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Garant Alkor 14K


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This is a long due review. I promised (well I thought I had promised) it almost one year ago, when I posted the review on the Garant Nilor with an Jrid nib. Then I thought this one was also a Nilor but with a 14K nib. It wasn't (although it is often described as such on eBay).


Actually, this review is about a Garant Alkor with a 14K nib.


To cut a long story short, I have two Garant Alkor pens with 14K nib and one with a steel nib. The two I got with 14K nib have proven both excellent pens, rather flexible, pleasant to use and consistently very nice. I can but strongly recommend them if you can find them.


I will not get into much detail about the Garant brand. It was one of the hundreds of German brands that existed in the mid XX Century. It has sometimes been dubbed the MB of the DDR, and from my limited experience, it has very good quality. Typically you can find three main models on the Bay: the Garant Silor, which seems to be the lower end, the Garant Nilor which seems to be a middle line and the Garant Alkor which would be the higher end. They are piston fillers with a cigar shape, black, with gold-plated metallic rings to add some accent.


ADDED: there are other Garant pens, like the Sator, but these are cartridge or converter pens, not piston fillers and more recent.


The Garant Silor typically has one ring on the base of the cap, and plane ends, the Garant Nilor is seen having either one or two rings (I haven't been able to ascertain if they imply any difference or is just a matter of the time they were made --most likely) and curvy ends, and the Garant Alkor has three rings and stairstep shaped ends. The first two (Silor and Nilor) have a typical cigar, oval shape, but the Alkor ends are flatter. The garant Alkor is the biggest of the three and, like the Silor, also has a ring in the rear cap (the one the covers the piston knob). All are made of black plastic/resin. Nibs may come in three types: stainless steel, Jrid (which is also stainless steel) and 14K gold.


These pens were made around of after WWII, most likely in the 40's to 60's and they (well the ones I have) show clear signs of aging.




As you can see, it has a rather flexible nib, it is soft and springy and goes easily from a medium to a B or BB line. If used with light pressure it can lay an F line. It has become one of my favorite pens, to the point I got two of them (i.e. two Garant Alkor with 14K nibs). Both have proven flexible. So, from my very limited (2 out of 2) experience, it seems these 14K gold nib pens have a good chance of being flexible. I also got a Garant Alkor with a steel nib, but it is less flexible and will constitute the subject of another review.


On the image above you can see how it flexes without applying much force, actually it was rather effortless and I have to write with very light pressure if I do not want line variation.




The pen is 13-14 cm capped, so it is rather large, actually, it is the largest Garant pen I know of. As you can see, it is black, cast in resin, and instead of the round or pointy ends of the Nilor, or the plane ends of the Silor, it has flatter/stair step ends. It is rather sober, without distinguishing marks (other than the logo on the nib and the three rings at the base of the cap.




It is large enough to feel comfortable when used unposted (and I actually do not post them). It has a green striated ink window.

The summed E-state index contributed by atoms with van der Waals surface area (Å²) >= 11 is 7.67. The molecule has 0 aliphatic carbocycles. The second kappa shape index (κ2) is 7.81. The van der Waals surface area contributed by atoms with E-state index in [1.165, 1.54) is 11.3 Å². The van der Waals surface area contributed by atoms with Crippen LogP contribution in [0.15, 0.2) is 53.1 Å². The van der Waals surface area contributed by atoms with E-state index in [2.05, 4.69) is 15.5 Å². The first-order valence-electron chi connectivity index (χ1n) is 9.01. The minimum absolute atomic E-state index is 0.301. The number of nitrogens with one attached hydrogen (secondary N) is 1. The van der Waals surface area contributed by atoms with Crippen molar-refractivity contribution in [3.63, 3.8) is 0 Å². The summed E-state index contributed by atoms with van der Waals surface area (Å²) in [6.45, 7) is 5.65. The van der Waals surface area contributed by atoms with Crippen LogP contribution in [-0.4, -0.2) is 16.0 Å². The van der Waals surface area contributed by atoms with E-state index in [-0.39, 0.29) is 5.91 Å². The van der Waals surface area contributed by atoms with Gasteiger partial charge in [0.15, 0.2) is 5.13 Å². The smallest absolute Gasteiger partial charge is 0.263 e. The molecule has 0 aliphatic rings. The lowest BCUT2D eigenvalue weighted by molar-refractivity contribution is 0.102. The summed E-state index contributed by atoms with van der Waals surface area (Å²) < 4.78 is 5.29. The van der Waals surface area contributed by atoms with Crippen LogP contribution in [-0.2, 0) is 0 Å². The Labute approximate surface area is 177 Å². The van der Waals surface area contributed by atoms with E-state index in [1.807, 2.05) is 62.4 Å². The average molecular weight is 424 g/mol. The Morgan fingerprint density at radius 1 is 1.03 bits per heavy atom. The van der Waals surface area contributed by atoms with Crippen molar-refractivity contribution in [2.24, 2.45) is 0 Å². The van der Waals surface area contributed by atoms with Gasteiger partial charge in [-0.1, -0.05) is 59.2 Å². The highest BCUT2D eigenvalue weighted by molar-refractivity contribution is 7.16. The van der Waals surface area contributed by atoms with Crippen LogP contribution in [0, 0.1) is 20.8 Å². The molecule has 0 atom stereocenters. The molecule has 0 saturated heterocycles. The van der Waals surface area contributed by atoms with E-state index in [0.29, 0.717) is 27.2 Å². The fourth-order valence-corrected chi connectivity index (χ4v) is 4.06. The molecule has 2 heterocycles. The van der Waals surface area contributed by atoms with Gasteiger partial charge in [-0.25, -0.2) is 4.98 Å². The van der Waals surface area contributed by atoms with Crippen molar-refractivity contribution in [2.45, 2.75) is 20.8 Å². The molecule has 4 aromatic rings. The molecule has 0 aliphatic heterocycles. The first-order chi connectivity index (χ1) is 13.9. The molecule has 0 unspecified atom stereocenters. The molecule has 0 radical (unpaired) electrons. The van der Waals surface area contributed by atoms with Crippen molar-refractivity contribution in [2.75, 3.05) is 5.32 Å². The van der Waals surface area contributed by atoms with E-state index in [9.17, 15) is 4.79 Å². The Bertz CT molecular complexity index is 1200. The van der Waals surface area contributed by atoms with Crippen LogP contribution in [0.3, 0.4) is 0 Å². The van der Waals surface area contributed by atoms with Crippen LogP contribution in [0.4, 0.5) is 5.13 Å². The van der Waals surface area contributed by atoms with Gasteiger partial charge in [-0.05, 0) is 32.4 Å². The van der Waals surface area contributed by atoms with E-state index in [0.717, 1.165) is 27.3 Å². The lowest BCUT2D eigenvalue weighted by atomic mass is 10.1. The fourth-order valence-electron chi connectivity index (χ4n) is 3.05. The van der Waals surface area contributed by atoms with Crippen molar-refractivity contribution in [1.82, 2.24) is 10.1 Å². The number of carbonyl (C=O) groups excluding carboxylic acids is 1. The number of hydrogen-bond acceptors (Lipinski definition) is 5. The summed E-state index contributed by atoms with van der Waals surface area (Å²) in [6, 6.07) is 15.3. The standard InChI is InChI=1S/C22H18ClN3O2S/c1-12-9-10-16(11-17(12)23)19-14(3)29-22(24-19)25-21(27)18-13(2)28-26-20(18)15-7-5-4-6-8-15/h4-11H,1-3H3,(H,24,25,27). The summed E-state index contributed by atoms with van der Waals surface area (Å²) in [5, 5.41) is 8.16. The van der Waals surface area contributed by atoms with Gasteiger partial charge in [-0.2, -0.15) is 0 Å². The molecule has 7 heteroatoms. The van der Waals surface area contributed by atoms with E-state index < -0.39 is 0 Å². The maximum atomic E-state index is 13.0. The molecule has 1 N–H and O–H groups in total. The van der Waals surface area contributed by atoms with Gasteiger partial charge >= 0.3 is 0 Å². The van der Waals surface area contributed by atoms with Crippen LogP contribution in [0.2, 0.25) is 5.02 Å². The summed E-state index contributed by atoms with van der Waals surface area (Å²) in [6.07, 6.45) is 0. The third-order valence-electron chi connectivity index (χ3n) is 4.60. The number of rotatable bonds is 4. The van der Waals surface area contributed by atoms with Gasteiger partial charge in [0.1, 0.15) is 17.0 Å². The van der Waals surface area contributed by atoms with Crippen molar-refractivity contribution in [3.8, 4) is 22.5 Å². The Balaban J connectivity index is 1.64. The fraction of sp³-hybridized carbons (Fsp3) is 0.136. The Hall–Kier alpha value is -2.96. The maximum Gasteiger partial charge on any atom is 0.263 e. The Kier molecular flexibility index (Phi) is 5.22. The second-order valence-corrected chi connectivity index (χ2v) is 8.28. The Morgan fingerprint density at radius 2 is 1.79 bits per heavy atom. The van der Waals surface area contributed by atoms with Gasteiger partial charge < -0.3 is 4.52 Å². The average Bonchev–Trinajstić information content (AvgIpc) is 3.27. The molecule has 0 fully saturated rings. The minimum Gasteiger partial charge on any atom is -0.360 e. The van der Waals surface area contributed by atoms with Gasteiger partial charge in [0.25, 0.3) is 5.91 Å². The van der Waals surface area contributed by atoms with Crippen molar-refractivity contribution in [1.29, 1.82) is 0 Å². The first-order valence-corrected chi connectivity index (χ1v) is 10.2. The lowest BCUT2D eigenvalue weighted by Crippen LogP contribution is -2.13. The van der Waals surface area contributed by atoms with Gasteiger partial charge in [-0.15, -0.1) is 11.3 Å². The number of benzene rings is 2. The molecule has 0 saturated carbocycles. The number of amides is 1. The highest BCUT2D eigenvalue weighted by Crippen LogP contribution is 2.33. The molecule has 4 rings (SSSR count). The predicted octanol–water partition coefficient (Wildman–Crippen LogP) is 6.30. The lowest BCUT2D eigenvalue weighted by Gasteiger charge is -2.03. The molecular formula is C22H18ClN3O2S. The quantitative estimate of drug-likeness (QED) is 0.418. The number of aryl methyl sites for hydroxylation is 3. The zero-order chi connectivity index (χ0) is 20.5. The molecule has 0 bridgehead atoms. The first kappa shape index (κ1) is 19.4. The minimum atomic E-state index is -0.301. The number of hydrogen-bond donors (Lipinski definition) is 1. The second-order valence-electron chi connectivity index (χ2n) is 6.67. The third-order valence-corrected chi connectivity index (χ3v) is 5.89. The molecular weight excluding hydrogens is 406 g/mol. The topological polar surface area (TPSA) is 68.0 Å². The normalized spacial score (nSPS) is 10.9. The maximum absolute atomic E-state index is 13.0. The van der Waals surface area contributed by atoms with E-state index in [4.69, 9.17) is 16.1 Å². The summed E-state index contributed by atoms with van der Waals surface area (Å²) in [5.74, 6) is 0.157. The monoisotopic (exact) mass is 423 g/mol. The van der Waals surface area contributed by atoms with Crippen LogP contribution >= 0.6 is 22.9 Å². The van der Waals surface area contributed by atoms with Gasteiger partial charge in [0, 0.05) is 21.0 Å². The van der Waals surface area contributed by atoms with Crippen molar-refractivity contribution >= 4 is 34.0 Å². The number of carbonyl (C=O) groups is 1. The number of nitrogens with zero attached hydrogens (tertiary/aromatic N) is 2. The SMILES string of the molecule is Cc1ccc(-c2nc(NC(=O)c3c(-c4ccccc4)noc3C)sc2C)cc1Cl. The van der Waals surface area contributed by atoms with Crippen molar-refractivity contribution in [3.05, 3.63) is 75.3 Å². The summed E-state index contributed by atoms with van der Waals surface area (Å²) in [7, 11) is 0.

As you can see in the image below, this one has had a hard life, the nib is heavily battered, and the rings and clip have almost completely lost the golden plating. Yet, it still looks well and works flawlessly.


The nib is inscribed with GARANT, underneath, 14 KARAT, below that 585, and below, a G inscribed in a circle.





I apologize for the low quality pictures, they were taken with my cheap cell phone and using a magnifying glass over the lens to obtain a closer image.


In the next one you can appreciate better the ink window and the cap, with its three rings and its Pelikan-like beak shaped clip, as well as the heavy use this pen has endured. The cap is a screw-on cap that fits with about 1 - 1 1/2 turns.




The piston is manoeuvered with a knob that is hidden by a rear cap. To manipulate the piston, you unscrew the rear cap to discover the knob and then just fill with ink like any other piston filler. Here you can see the pen with both caps unscrewed. It is evident as well that the metal rings have suffered a heavy discoloration, which does not surprise me seeing as to how the nib looks beaten as well.





The next two pictures are from my other Garant Alkor with a 14K nib. I apologize again for the low quality. Here you can appreciate the golden plating in the rings, which is still partially preserved:






All in all, it is a light pen, comfortable, unpretentious, elegant and soft to write with, with just a tad of feedback, which make it -for me- a pleasure to use, to the point that it has become an EDC (every day carry, for those who wonder at acronyms) pen that is often in a leather sleeve in my shirt pocket.


As you can see, the ones I have have lost much of their original lustre. I do not normally care about appariences and do pay much more attention to the feeling I get, which with this pen I must say has been amazing until now.


So, how would I rate these pens? Very high. The nib is excellent. They are piston fillers that work perfectly after all these years (probably 60-70+), show wear and tear, but hey, what's to be expected given their age? And actually they show they have been heavily used, which adds as a bonus to value their built quality. If you like minimalist designs as I do, they are lovely, but that is a matter of taste. Personally, I prefer not to rate it, as most factors are heavily subjective, but they are well worth their price (which usually is about au pair with a Garant Nilor.


Actually, I would say they are better than the Garant Nilor, at a similar price, but of course YMMV. Anyway I find them strongly recommendable.


EDITED to fix typos, ortography and errors.

Edited by txomsy
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Thanks for the review! This sounds like my sort of pen. I will add it to the (ever expanding) list.

As both you and Mannyonpil indicated; I appreciate pens with signs of careful use (not abuse!), showing the patina of a valued tool. It is similar in a way to older stringed instruments and bows.

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Yes, I think that that is indeed the charm of some modern Kawecos, like the Stonewashed AL Sports (which come pre-aged) and the Brass or Copper Sport and Liliput (which acquire an individuality of themselves with use). I must say that I did love the looks of my copper Liliput when I bought it (it was a pinkish, luminous copper color) but as it ages, it is getting a character of its own that feels cozy and warm.